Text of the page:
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Virtual-reality exercise for pensioners beats going for walks Add to ...

Virtual exercise for seniors

“Pensioners should play Wii Fit rather than going for walks because virtual-reality exercise slows mental as well as physical decline, a New York university study finds,” says The Telegraph. “Researchers from New York’s Union College claim that ‘exergames,’ such as Wii Fit, that combine exercise with virtual-reality environments and interactive video-game features provide more cognitive benefits for the older user than exercise alone. … Lead investigator Dr. Cay Anderson-Hanley said: ‘We found that for older adults, virtual-reality enhanced interactive exercise, or ‘cybercycling,’ two to three times per week for three months yielded greater cognitive benefit, and perhaps added protection against mild cognitive impairment, than a similar dose of traditional exercise.’ ”

Just a donor

“A 36-year-old California man who boasts he’s an ‘organic’ sperm donor and has fathered 14 children through his free donations has never had sex, he has revealed,” reports The Huffington Post. “Silicon Valley computer security specialist Trent Arsenault says he’s a ‘donorsexual’ who has committed ‘100 per cent of my sexual energy for producing sperm for childless couples to have babies. So I don’t have other activity outside of that.’ Arsenault adds: ‘I will probably be the 40-year-old virgin – except I’ll have 15-plus kids.’ ”

Some donors refused

“Obese people face rejection throughout their lives. Now they’re facing it in death, too,” says the Cleveland Plain Dealer. “Some research hospitals and medical schools – including the Cleveland Clinic and Case Western Reserve University School of Medicine – have been turning down donor bodies because they’re too fat. … Of more than 100 bodies offered in 2011, she adds, the Clinic said ‘no, thanks’ to two because of size. And they were carrying more than a few extra pounds. … Case Western Reserve University’s Charles Maier, who teaches anatomy to graduate and first- and second-year medical students, won’t say how many bodies that school has refused. But he and others who work with donated bodies say they have good reasons for passing on plus-size cadavers. One is that medical students can’t learn about the inside of the human body if they have to cut through a thick layer of what doctors often call adipose tissue.”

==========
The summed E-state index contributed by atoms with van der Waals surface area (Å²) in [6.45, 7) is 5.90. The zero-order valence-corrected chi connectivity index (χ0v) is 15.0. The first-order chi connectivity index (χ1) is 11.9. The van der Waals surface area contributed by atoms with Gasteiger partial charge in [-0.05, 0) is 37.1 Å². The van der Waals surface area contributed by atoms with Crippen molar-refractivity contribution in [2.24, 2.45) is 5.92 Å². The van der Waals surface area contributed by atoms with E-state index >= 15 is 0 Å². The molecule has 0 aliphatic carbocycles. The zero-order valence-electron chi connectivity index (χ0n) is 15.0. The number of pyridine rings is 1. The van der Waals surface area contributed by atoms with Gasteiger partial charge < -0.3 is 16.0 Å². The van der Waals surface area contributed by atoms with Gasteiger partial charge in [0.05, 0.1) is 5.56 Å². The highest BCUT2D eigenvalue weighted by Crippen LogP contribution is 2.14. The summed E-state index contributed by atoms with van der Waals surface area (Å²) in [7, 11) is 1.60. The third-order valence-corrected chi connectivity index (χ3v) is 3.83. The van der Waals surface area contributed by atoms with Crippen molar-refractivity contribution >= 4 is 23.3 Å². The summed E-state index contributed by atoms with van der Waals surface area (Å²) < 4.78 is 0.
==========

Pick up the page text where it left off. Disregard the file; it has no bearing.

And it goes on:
Seeing countries from space

“Contrary to conventional wisdom,” United Press International reports, “some international borders on Earth are, in fact, visible from space, a veteran U.S. astronaut says. Former NASA astronaut John Grunsfeld … told an astronomical gathering in Austin, Tex., that political demarcations between countries are sometimes visible in orbit in the form of environmental and infrastructure differences. ‘Wealthy countries are lined in green and then you see the country next door that has no water,’ Mr. Grunsfeld said last week. … Differences in the amount of electric lighting visible at night and variation in forestation patterns can also outline national boundaries, he said.”

Horse skiing postponed

“Organizers have postponed a popular horse skiing event in Minturn [Colo.] because of a lack of snow,” Associated Press reports. “The Rocky Mountain ski joring event will now be held in late February. During the event, skiers hold a rope with one hand and a wand in the other. As the horse careers up the street through the snow the skier is pulled along. Skiers use the wand to grab rings for points.”

Olympic sheep shearing? Unlikely

“A New Zealand farm lobby group says sheep shearing has the potential to become an Olympic demonstration sport,” says Associated Press. “… The ‘time has come to elevate shearing’s sporting status to the ultimate world stage,’ the New Zealand Federated Farmers said in a statement Monday, adding that the world’s top shearers were ‘athletes who take it to another level.’ While shearing is indeed a real sport, its chances of becoming an Olympic event – even a demonstration one – are probably next to nil. The Olympics sports program is decided a minimum of six years in advance of a scheduled games through a long and complicated process that includes strict criteria including global participation by male and female athletes.”

Thought du jour

“Shame is like everything else; live with it for long enough and it becomes part of the furniture.”

- Salman Rushdie (1947-), British Indian novelist

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